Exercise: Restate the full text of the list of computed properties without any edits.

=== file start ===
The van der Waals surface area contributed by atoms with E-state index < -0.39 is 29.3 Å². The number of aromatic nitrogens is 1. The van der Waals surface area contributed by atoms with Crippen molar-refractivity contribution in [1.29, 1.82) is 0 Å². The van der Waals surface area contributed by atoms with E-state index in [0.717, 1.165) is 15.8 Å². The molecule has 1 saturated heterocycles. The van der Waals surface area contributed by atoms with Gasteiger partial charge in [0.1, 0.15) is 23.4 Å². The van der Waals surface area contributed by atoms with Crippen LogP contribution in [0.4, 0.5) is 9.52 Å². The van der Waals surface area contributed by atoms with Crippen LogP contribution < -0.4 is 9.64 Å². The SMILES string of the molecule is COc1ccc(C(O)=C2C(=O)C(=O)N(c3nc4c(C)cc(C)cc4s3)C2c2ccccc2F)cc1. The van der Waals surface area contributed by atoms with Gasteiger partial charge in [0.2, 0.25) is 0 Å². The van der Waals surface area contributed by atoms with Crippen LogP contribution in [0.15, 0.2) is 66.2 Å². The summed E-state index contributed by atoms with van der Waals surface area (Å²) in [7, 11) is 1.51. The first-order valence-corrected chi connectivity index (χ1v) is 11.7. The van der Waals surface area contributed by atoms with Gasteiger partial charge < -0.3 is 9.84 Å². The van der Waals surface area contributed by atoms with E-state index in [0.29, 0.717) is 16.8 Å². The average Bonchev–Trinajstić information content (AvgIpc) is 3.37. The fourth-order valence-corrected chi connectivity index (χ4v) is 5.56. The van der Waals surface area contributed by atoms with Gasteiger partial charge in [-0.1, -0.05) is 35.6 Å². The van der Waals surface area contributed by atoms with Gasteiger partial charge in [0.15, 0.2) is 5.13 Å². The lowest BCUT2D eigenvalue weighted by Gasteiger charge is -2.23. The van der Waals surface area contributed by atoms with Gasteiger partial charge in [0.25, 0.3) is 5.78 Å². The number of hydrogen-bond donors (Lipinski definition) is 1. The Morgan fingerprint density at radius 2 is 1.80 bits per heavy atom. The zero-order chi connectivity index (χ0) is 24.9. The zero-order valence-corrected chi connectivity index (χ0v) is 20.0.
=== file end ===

The van der Waals surface area contributed by atoms with E-state index < -0.39 is 29.3 Å². The number of aromatic nitrogens is 1. The van der Waals surface area contributed by atoms with Crippen molar-refractivity contribution in [1.29, 1.82) is 0 Å². The van der Waals surface area contributed by atoms with E-state index in [0.717, 1.165) is 15.8 Å². The molecule has 1 saturated heterocycles. The van der Waals surface area contributed by atoms with Gasteiger partial charge in [0.1, 0.15) is 23.4 Å². The van der Waals surface area contributed by atoms with Crippen LogP contribution in [0.4, 0.5) is 9.52 Å². The van der Waals surface area contributed by atoms with Crippen LogP contribution < -0.4 is 9.64 Å². The SMILES string of the molecule is COc1ccc(C(O)=C2C(=O)C(=O)N(c3nc4c(C)cc(C)cc4s3)C2c2ccccc2F)cc1. The van der Waals surface area contributed by atoms with Gasteiger partial charge in [0.2, 0.25) is 0 Å². The van der Waals surface area contributed by atoms with Crippen LogP contribution in [0.15, 0.2) is 66.2 Å². The summed E-state index contributed by atoms with van der Waals surface area (Å²) in [7, 11) is 1.51. The first-order valence-corrected chi connectivity index (χ1v) is 11.7. The van der Waals surface area contributed by atoms with Gasteiger partial charge < -0.3 is 9.84 Å². The van der Waals surface area contributed by atoms with E-state index in [0.29, 0.717) is 16.8 Å². The average Bonchev–Trinajstić information content (AvgIpc) is 3.37. The fourth-order valence-corrected chi connectivity index (χ4v) is 5.56. The van der Waals surface area contributed by atoms with Gasteiger partial charge in [-0.1, -0.05) is 35.6 Å². The van der Waals surface area contributed by atoms with Gasteiger partial charge in [0.15, 0.2) is 5.13 Å². The lowest BCUT2D eigenvalue weighted by Gasteiger charge is -2.23. The van der Waals surface area contributed by atoms with Gasteiger partial charge in [0.25, 0.3) is 5.78 Å². The number of hydrogen-bond donors (Lipinski definition) is 1. The Morgan fingerprint density at radius 2 is 1.80 bits per heavy atom. The zero-order chi connectivity index (χ0) is 24.9. The zero-order valence-corrected chi connectivity index (χ0v) is 20.0.